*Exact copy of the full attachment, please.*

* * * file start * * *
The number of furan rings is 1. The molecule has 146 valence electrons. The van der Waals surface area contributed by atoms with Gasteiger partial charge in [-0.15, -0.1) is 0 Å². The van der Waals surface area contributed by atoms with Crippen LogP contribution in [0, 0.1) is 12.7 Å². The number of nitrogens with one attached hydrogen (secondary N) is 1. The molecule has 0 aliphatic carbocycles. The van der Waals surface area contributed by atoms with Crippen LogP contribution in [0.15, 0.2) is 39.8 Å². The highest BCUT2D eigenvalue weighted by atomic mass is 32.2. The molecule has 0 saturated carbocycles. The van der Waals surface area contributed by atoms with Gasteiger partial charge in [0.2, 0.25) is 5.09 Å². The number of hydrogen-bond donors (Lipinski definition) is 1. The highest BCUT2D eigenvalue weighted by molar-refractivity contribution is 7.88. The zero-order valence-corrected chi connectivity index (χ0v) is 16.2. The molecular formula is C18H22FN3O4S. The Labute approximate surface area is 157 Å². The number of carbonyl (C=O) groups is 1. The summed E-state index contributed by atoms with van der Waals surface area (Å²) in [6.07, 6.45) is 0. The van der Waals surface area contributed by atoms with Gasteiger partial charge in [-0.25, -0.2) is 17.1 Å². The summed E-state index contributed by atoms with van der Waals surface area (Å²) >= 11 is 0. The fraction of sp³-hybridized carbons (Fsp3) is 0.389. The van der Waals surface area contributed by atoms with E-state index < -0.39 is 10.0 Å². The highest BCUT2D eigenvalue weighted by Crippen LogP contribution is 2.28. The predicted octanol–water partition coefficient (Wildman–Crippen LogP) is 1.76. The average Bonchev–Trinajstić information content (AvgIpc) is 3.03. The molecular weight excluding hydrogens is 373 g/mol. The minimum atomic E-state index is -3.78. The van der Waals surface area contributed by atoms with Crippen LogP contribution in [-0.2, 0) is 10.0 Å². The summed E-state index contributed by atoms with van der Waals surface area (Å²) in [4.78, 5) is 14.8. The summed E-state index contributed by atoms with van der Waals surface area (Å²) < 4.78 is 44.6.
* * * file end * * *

The number of furan rings is 1. The molecule has 146 valence electrons. The van der Waals surface area contributed by atoms with Gasteiger partial charge in [-0.15, -0.1) is 0 Å². The van der Waals surface area contributed by atoms with Crippen LogP contribution in [0, 0.1) is 12.7 Å². The number of nitrogens with one attached hydrogen (secondary N) is 1. The molecule has 0 aliphatic carbocycles. The van der Waals surface area contributed by atoms with Crippen LogP contribution in [0.15, 0.2) is 39.8 Å². The highest BCUT2D eigenvalue weighted by atomic mass is 32.2. The molecule has 0 saturated carbocycles. The van der Waals surface area contributed by atoms with Gasteiger partial charge in [0.2, 0.25) is 5.09 Å². The number of hydrogen-bond donors (Lipinski definition) is 1. The highest BCUT2D eigenvalue weighted by molar-refractivity contribution is 7.88. The zero-order valence-corrected chi connectivity index (χ0v) is 16.2. The molecular formula is C18H22FN3O4S. The Labute approximate surface area is 157 Å². The number of carbonyl (C=O) groups is 1. The summed E-state index contributed by atoms with van der Waals surface area (Å²) in [6.07, 6.45) is 0. The van der Waals surface area contributed by atoms with Gasteiger partial charge in [-0.25, -0.2) is 17.1 Å². The summed E-state index contributed by atoms with van der Waals surface area (Å²) >= 11 is 0. The fraction of sp³-hybridized carbons (Fsp3) is 0.389. The van der Waals surface area contributed by atoms with E-state index < -0.39 is 10.0 Å². The highest BCUT2D eigenvalue weighted by Crippen LogP contribution is 2.28. The predicted octanol–water partition coefficient (Wildman–Crippen LogP) is 1.76. The average Bonchev–Trinajstić information content (AvgIpc) is 3.03. The molecular weight excluding hydrogens is 373 g/mol. The minimum atomic E-state index is -3.78. The van der Waals surface area contributed by atoms with Crippen LogP contribution in [-0.2, 0) is 10.0 Å². The summed E-state index contributed by atoms with van der Waals surface area (Å²) in [4.78, 5) is 14.8. The summed E-state index contributed by atoms with van der Waals surface area (Å²) < 4.78 is 44.6.